Brad Pitt leads a top-notch ensemble into some high-speed hijinks in the twist-filled action-comedy “Bullet Train.” He’s a hoot as the off-beat assassin in the black glasses and bucket hat – code name Ladybug – hired to retrieve a mysterious briefcase from the fast-moving train headed from Tokyo to Kyoto. Easy-peasy, right? Not so fast, or there would be no movie.
Things get messy quickly for the Zen-following Ladybug. “You put peace out, you get peace back,” he says. Except Ladybug is notorious for courting bad luck and leaving a bloody mess in his wake. Fate always has other plans.
Unbeknownst to him, an assortment of lowlifes, schemers and thugs are also onboard. Chief among them are the bickering British “twins,” Tangerine (Aaron Taylor-Johnson), the Savile Row-outfitted killer, and his blood brother, Lemon (Brian Tyree Henry), an enthusiast of the children's show “Thomas the Tank Engine.” Lemon equates characters on the train to Thomas’ railyard friends (“I learned everything about people from Thomas”) and it becomes a running joke in Zak Olkewicz’s snappy script.
Also aboard this crazy train are Joey King as a pink-clad sociopath, Hiroyuki Sanada as the sage elder, Andrew Koji as a distraught father and Logan Lerman as the troublemaking son of a crime boss. Rapper Bad Bunny and Zazie Beetz are assassins named The Wolf and The Hornet, respectively, and both have scores to settle. Masi Oka is the conductor and Karen Fukuhara gets some funny bits as the concession girl. Pitt co-starred in Sandra Bullock’s “The Lost City” earlier this year, and she returns the favor, playing Ladybug’s handler, mainly appearing as the disembodied voice in his ear, guiding him through the mission.
Stuntman-turned-director David Leitch (“Deadpool 2,” “Atomic Blonde”) does his best Tarantino-meets-Ritchie impression in getting the most from an adaptation of the Kotaro Isaka book of the same name. It’s all manic energy and blood splatter revolving around the usual motivations of vengeance and hitmen beefs (He killed my wife! You destroyed my family!), with all roads leading to White Death (Michael Shannon), the most feared organized crime boss in the city. It’s not very original, and the more you think about it – a train full of hitmen trying to get off alive – the more the idea goes off the rails.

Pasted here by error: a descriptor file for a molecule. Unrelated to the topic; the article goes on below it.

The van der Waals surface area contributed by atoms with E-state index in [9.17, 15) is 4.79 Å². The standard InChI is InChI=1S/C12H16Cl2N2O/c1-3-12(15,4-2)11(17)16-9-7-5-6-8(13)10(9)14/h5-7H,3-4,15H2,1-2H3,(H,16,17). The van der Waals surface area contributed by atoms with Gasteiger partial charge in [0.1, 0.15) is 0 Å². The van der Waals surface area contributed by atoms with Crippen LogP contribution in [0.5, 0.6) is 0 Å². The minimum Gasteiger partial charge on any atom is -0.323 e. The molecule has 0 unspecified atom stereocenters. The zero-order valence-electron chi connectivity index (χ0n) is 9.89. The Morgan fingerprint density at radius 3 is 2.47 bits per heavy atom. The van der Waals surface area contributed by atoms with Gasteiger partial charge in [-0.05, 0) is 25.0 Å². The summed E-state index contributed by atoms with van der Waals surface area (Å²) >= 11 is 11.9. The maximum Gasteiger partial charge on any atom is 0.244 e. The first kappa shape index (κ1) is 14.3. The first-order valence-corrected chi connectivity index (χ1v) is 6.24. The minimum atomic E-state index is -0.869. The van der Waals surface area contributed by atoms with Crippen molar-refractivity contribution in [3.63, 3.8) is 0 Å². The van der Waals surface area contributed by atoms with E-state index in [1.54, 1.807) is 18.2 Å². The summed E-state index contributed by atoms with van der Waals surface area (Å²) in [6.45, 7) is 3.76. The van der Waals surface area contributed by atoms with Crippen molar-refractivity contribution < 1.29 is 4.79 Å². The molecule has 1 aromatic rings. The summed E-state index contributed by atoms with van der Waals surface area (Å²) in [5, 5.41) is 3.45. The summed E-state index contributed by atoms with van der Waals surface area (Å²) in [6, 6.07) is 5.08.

Be warned: "Bullet Train" is not for the squeamish. There’s a ridiculously high body count (17 in one expository montage), a bunch of creatively choreographed fight sequences amid the tight confines of the train and a poisonous snake on the loose. Quick! Someone call Samuel L. Jackson!
Pitt might be the main attraction, but it’s the dynamic chemistry between Taylor-Johnson and Henry that grabs hold. A couple of surprise cameos add a dash more revelry to the neon-tinged trip. Ditto for the fun needle drops of Japanese versions of pop hits such as “Stayin' Alive” and “Holding Out for a Hero.” Who’s left standing at the end of the line? You’ll have to see for yourself.
Rating: R for strong and bloody violence, pervasive language, and brief sexuality.
Cast: Brad Pitt, Joey King, Aaron Taylor-Johnson, Brian Tyree Henry, Sandra Bullock, Andrew Koji, Hiroyuki Sanada, Michael Shannon, Benito A Martínez Ocasio.
Director: David Leitch.
Writer: Zak Olkewicz.
Running time: 2 hours, 6 minutes.
Where to watch: In theaters Friday.
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Reach Dana Barbuto at firstname.lastname@example.org.
This article originally appeared on The Patriot Ledger: Movie review: It's a ride to mayhem with Brad Pitt on 'Bullet Train'